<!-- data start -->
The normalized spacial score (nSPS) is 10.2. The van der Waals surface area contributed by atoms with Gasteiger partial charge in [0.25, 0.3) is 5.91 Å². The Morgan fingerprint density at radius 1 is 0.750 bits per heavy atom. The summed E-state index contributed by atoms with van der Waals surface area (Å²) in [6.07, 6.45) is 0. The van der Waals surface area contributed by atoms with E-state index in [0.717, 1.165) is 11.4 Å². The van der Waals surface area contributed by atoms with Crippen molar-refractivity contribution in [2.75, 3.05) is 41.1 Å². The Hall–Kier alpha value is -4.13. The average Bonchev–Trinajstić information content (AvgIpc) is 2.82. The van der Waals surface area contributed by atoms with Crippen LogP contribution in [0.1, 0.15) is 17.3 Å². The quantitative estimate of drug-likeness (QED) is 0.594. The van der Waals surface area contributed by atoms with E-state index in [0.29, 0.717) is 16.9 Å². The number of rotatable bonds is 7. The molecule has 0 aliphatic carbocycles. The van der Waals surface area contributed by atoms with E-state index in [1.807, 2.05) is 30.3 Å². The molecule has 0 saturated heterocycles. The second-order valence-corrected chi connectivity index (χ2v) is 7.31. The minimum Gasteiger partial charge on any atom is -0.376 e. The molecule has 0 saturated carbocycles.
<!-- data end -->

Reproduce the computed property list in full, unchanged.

The normalized spacial score (nSPS) is 10.2. The van der Waals surface area contributed by atoms with Gasteiger partial charge in [0.25, 0.3) is 5.91 Å². The Morgan fingerprint density at radius 1 is 0.750 bits per heavy atom. The summed E-state index contributed by atoms with van der Waals surface area (Å²) in [6.07, 6.45) is 0. The van der Waals surface area contributed by atoms with E-state index in [0.717, 1.165) is 11.4 Å². The van der Waals surface area contributed by atoms with Crippen molar-refractivity contribution in [2.75, 3.05) is 41.1 Å². The Hall–Kier alpha value is -4.13. The average Bonchev–Trinajstić information content (AvgIpc) is 2.82. The van der Waals surface area contributed by atoms with Crippen LogP contribution in [0.1, 0.15) is 17.3 Å². The quantitative estimate of drug-likeness (QED) is 0.594. The van der Waals surface area contributed by atoms with E-state index in [0.29, 0.717) is 16.9 Å². The number of rotatable bonds is 7. The molecule has 0 aliphatic carbocycles. The van der Waals surface area contributed by atoms with E-state index in [1.807, 2.05) is 30.3 Å². The molecule has 0 saturated heterocycles. The second-order valence-corrected chi connectivity index (χ2v) is 7.31. The minimum Gasteiger partial charge on any atom is -0.376 e. The molecule has 0 saturated carbocycles.